''The Balinese chose not to become vigilantes waging war on Muslims, but I can tell you it was in their hearts at the start,'' says Rucini Ballinger, an American skilled in Balinese dance who has been married to a Balinese man for 26 years and is deeply involved in charity work on the island. Rucina is a director of YKIP, an Indonesian acronym for the Humanitarian Foundation for Mother Earth, which helps educate the children of bombing victims, including Rencini's and the sewing widows' daughters. She is also ambassador for the Inspirasia Foundation, established by a British businessman, Mark Weingard, in memory of his fiancee, Annika Linden, who was killed in the 2002 bombings. The foundation is about to open an impressive new centre in East Denpasar designed as a ''one-stop shop'' for the non-government organisations offering health, prosthetic and educational help for the disadvantaged.
But how did Bali's better heart find equilibrium in the face of flames and blood?
There was, for a start, the figure of Haji Agus Bambang Priyanto, a Muslim who was a civil servant in charge of parking in central Kuta when the bombs shattered the night. He was, he says, at home reading and felt the concussion and saw the ball of fire rising above rooftops.
He leapt on a bicycle and pedalled to the Sari Club. Cars were on fire, their fuel tanks exploding. People were running from the club, their hair and clothes aflame, screaming for help. Bambang remembers the horror of their skin melting in his hands. He held a woman, a shard of glass protruding from her chest, knowing that it must have pierced her heart.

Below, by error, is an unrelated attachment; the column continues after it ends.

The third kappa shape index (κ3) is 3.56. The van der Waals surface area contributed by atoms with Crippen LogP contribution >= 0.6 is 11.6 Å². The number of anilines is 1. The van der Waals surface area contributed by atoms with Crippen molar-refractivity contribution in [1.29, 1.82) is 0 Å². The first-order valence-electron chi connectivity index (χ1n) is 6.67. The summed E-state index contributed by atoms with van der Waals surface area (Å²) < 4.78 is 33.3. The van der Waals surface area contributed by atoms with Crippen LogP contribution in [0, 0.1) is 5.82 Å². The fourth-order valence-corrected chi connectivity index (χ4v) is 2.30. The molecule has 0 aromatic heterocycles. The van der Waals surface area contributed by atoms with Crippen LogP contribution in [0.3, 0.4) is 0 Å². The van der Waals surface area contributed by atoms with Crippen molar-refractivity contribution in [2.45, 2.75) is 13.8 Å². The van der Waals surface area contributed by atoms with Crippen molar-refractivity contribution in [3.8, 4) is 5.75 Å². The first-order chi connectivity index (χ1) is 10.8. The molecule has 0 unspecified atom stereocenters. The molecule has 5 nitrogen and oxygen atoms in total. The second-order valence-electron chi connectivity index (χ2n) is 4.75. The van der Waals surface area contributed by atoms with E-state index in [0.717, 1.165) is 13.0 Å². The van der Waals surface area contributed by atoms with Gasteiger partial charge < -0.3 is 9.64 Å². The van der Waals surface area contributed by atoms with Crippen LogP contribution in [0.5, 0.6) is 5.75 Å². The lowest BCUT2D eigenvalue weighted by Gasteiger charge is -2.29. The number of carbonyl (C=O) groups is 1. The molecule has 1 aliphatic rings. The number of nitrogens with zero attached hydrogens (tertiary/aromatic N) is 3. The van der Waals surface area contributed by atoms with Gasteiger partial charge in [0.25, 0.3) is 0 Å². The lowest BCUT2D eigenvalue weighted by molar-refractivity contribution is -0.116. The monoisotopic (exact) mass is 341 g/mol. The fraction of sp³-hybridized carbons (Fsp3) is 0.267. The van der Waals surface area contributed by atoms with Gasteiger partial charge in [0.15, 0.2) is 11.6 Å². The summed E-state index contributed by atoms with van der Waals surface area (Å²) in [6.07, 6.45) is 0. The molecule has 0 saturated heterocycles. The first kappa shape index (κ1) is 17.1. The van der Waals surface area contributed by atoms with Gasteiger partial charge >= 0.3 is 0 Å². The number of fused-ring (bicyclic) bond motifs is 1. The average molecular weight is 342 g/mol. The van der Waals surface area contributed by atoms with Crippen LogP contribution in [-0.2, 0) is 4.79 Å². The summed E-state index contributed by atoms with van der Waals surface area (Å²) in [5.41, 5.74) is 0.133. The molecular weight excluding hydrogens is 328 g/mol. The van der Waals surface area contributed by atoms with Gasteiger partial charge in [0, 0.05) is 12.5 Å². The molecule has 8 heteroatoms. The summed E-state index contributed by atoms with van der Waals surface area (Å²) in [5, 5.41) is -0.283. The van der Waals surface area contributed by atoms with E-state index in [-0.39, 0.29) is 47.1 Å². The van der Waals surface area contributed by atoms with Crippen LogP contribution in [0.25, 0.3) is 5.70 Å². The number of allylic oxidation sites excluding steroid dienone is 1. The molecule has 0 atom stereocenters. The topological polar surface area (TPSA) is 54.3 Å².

He spent three hours helping evacuate the living and another eight hours helping remove the dead. And when there was no more lifesaving to be done, he came back every day for a month to ensure not a shred of any body was left on the site.
The pictures and stories spun across the world. The terrorists may have been Muslim, but here was a devout Balinese Muslim who had made the pilgrimage to Mecca four times refusing to leave a victim, alive or dead, unattended. A man with a gift for communication, he became the lightning rod that took much of the charge from the superheated air.
The terrorists, he told everyone he met, were members of a criminal group, and did not represent Islam. Bambang became the symbol of the message, and travelled around villages speaking peace. He would, eventually, be honoured by the United Nations and was invited to New York as the guest of the UN Secretary-General, Ban Ki-Moon.
He remains astounded when strangers tell him he saved the reputation of Islam.
''What I did was very simple,'' he says. ''When we see someone in front of us needing help and we can help, why won't we help?'' He adds that the death penalty carried out on three of the bombers was ''fair - some thing deserving; just imagine, 202 died, 325 [were] injured''.
Within a month of the bombing, Bali's Hindu temple priests called on the entire population to undertake cleansing rituals to restore balance and appease the gods.
In homes and temples incense burned and offerings were made, and thousands attended a ceremony at Kuta.
Rucina Ballinger, who took a traditional puppeteer into villages to try to de-mystify the bombings and bring relief to those suffering post-traumatic stress disorder, says that after the ceremonies, ''there seemed a collective relief, as if the air had gone out'' of the built-up tension.
Ten years on, Rencini sits on her floor, waiting for night, reliant on the kindness of strangers and the pittance she earns at the docks.
How does she feel about the way her life has turned out?
''I never had much, anyway,'' she says.